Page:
Health Benefits from Nature Experiences Depend on Dose
Nature within cities will have a central role in helping address key global public health challenges associated with urbanization. However, there is almost no guidance on how much or how frequently people need to engage with nature, and what types or characteristics of nature need to be incorporated in cities for the best health outcomes. Here we use a nature dose framework to examine the associations between the duration, frequency and intensity of exposure to nature and health in an urban population. We show that people who made long visits to green spaces had lower rates of depression and high blood pressure, and those who visited more frequently had greater social cohesion. Higher levels of physical activity were linked to both duration and frequency of green space visits. A dose-response analysis for depression and high blood pressure suggest that visits to outdoor green spaces of 30 minutes or more during the course of a week could reduce the population prevalence of these illnesses by up to 7% and 9% respectively. Given that the societal costs of depression alone in Australia are estimated at AUD$12.6 billion per annum, savings to public health budgets across all health outcomes could be immense.
Urbanization is emerging as one of the most important global health issues of the 21st century 1, 2, with cities becoming epicenters for chronic, non-communicable physical and mental health conditions 3, 4. There is growing recognition of the crucial role of urban green spaces in addressing this public health challenge 5, 6, with over 40 years of research showing that experiences of nature are linked to a remarkable breadth of positive health outcomes. This includes improved physical health (e.g. reduced blood pressure 7 and allergies 8, lower mortality from cardiovascular disease 9, improved self-perceived general health 10, 11), improved mental wellbeing (e.g. reduced stress 12 and improved restoration 13, 14), greater social wellbeing 15, and promotion of positive health behaviors (e.g. physical activity 16, 17). Consequently, cities across the world are investing in the provision, management and enhancement of public green spaces, with the 100 largest cities in the US alone spending over US$6 billion in 201518. Advice about how to achieve health outcomes from green spaces currently remains very general 19, 20. Evidence on how frequent or how long nature experiences need to be, or what types of nature are needed, is vital to ensure that investment in green space provision can cost-effectively help to meet the public health challenges of urbanization 21, 22, 23.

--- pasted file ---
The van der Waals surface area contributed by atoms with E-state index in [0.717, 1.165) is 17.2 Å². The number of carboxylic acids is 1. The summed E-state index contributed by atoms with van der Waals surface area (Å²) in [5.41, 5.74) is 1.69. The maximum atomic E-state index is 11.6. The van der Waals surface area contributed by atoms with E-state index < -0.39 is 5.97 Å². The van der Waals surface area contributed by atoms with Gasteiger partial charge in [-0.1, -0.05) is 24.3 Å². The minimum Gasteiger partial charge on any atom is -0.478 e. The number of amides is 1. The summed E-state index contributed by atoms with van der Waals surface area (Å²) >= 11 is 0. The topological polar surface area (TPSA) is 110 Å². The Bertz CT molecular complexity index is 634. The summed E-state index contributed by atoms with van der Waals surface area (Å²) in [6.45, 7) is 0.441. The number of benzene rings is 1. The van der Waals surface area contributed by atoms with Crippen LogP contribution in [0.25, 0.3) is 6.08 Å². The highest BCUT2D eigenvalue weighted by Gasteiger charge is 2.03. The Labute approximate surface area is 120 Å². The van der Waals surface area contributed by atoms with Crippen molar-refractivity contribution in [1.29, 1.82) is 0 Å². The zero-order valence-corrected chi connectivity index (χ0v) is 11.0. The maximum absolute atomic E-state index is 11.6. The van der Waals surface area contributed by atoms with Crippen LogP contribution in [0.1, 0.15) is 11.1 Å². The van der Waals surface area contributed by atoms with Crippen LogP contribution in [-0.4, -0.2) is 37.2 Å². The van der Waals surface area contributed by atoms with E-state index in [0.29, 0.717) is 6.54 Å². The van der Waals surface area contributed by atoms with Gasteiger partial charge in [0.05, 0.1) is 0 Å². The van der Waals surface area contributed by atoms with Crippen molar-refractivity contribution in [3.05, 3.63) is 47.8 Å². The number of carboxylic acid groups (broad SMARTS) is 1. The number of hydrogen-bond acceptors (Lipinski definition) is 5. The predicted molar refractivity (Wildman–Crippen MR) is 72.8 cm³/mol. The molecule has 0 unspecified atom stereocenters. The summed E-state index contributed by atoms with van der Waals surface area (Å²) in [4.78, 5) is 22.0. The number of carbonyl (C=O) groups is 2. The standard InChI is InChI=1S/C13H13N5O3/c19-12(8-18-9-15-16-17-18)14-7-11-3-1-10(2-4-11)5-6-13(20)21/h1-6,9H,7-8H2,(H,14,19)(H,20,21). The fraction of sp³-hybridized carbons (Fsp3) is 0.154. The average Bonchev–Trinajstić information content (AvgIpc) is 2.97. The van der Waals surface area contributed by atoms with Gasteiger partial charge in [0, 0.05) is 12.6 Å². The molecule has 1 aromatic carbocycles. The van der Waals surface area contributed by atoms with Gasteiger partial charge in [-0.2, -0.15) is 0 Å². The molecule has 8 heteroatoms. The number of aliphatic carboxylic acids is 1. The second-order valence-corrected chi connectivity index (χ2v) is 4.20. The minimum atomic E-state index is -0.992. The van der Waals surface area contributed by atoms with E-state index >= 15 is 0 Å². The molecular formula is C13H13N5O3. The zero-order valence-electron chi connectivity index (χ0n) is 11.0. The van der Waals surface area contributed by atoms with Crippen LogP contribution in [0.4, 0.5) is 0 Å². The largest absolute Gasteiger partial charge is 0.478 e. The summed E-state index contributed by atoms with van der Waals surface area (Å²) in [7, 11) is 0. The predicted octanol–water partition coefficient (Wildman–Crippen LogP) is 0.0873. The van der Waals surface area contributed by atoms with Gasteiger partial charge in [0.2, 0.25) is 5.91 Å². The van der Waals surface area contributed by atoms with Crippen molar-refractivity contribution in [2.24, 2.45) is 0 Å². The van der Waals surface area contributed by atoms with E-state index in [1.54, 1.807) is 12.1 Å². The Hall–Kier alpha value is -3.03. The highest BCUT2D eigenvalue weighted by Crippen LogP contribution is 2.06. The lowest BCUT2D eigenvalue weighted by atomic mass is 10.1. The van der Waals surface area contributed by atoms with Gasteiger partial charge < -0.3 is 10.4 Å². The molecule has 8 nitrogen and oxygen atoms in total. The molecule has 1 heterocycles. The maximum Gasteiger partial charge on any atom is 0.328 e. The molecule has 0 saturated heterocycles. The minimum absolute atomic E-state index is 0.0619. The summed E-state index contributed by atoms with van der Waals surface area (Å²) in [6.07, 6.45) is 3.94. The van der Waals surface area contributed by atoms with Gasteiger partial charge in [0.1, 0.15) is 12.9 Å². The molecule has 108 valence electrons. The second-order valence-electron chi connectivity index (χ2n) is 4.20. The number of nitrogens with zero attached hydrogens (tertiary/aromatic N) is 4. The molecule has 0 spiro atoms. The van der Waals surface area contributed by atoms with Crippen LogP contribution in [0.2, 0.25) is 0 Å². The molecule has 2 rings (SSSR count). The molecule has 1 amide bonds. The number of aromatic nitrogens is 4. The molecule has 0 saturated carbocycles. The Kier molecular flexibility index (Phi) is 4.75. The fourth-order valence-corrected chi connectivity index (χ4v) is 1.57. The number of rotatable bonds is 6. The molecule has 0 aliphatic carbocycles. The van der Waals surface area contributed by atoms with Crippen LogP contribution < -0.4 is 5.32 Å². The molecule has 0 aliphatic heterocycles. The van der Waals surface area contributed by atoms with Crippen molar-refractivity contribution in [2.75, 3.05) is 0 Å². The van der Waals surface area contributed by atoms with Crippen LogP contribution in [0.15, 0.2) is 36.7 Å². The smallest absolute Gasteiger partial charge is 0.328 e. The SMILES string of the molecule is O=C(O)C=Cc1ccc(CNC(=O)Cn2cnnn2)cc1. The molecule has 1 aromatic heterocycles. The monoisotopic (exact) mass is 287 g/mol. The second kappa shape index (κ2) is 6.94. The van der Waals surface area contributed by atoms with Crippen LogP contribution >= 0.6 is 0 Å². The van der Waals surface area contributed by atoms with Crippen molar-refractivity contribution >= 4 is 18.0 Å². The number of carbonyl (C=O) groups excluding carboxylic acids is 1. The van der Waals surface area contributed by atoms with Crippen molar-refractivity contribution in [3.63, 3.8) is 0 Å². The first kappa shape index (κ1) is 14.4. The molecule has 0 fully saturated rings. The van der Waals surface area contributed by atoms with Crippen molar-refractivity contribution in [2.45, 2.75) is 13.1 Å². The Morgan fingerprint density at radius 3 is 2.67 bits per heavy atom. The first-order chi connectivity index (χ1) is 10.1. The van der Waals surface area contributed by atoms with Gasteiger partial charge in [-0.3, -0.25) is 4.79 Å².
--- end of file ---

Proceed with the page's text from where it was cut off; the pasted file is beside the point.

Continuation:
Here, for the first time we use the nature-dose framework posed by Shanahan et al.21 to quantify the link between health outcomes and experiences of nature, as measured by intensity (i.e. the quality or quantity of nature itself), and the frequency and duration of a city resident’s experiences. We focus on examples of health issues across four domains for which there is some prior evidence that nature exposure can provide benefits. These health issues are also particularly relevant for cities, and include mental health (the prevalence of depression), physical health (high blood pressure), social wellbeing (social cohesion), and a positive health behaviour (physical activity). These health outcomes could be tied to experiences of nature through a range of mechanistic pathways (some of which are outlined in Fig. 1)22. For example, a higher level of vegetation within a landscape (a measure of nature intensity) may be linked to enhanced physical, mental and social wellbeing through providing a visually complex environment that can lead to reduction in stress24, reduction of mental fatigue 25, or by adding to the look and feel of a place and so providing a pleasant location for social or physical activities 22 (Fig. 1). Similarly, variation in duration and frequency of nature exposure could also influence the long-term health outcomes people experience, with even short-duration exposure to natural environments shown to deliver an immediate reduction in blood pressure 7 and greater feelings of restoration 26. Yet despite this, whether and how the intensity, frequency or duration of nature exposure leads to long-term and lasting effects on health remains unexplored.
Figure 1: Hypothesized pathways to the mental, physical, social and behavioral health outcomes from experiences of nature explored in this study, based on the framework outlined by Shanahan et al.22.
Unpacking the relationship between health outcomes and the three components of nature dose also allows for the exploration of dose-response relationships, including whether there is a minimum dose where some effect of natire on health might be seen21,27. Here we therefore use dose-response modelling to determine how rates of high blood pressure and depression vary in response to nature experiences, including whether the outcomes plateau or continue to improve21. We examine the scale of the population health benefits that could arise if these nature dose recommendations are met, and the impact of this on the public health purse.
How to cite this article: Shanahan, D. F. et al. Health Benefits from Nature Experiences Depend on Dose. Sci. Rep. 6, 28551; doi: 10.1038/srep28551 (2016).